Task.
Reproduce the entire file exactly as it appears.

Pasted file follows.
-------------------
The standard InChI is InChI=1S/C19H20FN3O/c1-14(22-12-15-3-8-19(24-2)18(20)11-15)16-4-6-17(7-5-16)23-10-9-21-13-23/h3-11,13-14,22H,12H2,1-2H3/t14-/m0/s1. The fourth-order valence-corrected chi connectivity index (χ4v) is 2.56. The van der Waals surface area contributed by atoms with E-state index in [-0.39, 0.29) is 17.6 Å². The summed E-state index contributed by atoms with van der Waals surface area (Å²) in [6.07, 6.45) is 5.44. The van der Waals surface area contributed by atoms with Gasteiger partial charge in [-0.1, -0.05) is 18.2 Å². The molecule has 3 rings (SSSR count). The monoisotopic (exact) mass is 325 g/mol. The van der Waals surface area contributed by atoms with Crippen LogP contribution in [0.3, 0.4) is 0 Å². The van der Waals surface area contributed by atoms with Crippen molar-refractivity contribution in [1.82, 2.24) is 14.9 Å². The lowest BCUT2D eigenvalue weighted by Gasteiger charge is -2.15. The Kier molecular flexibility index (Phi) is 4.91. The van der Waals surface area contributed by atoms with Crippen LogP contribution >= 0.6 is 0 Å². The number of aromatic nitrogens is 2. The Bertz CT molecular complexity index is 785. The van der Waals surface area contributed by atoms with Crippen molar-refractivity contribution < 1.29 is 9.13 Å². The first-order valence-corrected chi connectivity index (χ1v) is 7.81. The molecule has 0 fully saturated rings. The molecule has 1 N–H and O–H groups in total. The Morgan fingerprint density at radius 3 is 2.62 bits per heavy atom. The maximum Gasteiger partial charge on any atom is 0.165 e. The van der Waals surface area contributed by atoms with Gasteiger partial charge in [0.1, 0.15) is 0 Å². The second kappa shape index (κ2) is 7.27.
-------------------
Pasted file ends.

The standard InChI is InChI=1S/C19H20FN3O/c1-14(22-12-15-3-8-19(24-2)18(20)11-15)16-4-6-17(7-5-16)23-10-9-21-13-23/h3-11,13-14,22H,12H2,1-2H3/t14-/m0/s1. The fourth-order valence-corrected chi connectivity index (χ4v) is 2.56. The van der Waals surface area contributed by atoms with E-state index in [-0.39, 0.29) is 17.6 Å². The summed E-state index contributed by atoms with van der Waals surface area (Å²) in [6.07, 6.45) is 5.44. The van der Waals surface area contributed by atoms with Gasteiger partial charge in [-0.1, -0.05) is 18.2 Å². The molecule has 3 rings (SSSR count). The monoisotopic (exact) mass is 325 g/mol. The van der Waals surface area contributed by atoms with Crippen LogP contribution in [0.3, 0.4) is 0 Å². The van der Waals surface area contributed by atoms with Crippen molar-refractivity contribution in [1.82, 2.24) is 14.9 Å². The lowest BCUT2D eigenvalue weighted by Gasteiger charge is -2.15. The Kier molecular flexibility index (Phi) is 4.91. The van der Waals surface area contributed by atoms with Crippen LogP contribution >= 0.6 is 0 Å². The number of aromatic nitrogens is 2. The Bertz CT molecular complexity index is 785. The van der Waals surface area contributed by atoms with Crippen molar-refractivity contribution < 1.29 is 9.13 Å². The first-order valence-corrected chi connectivity index (χ1v) is 7.81. The molecule has 0 fully saturated rings. The molecule has 1 N–H and O–H groups in total. The Morgan fingerprint density at radius 3 is 2.62 bits per heavy atom. The maximum Gasteiger partial charge on any atom is 0.165 e. The van der Waals surface area contributed by atoms with Gasteiger partial charge in [0.1, 0.15) is 0 Å². The second kappa shape index (κ2) is 7.27.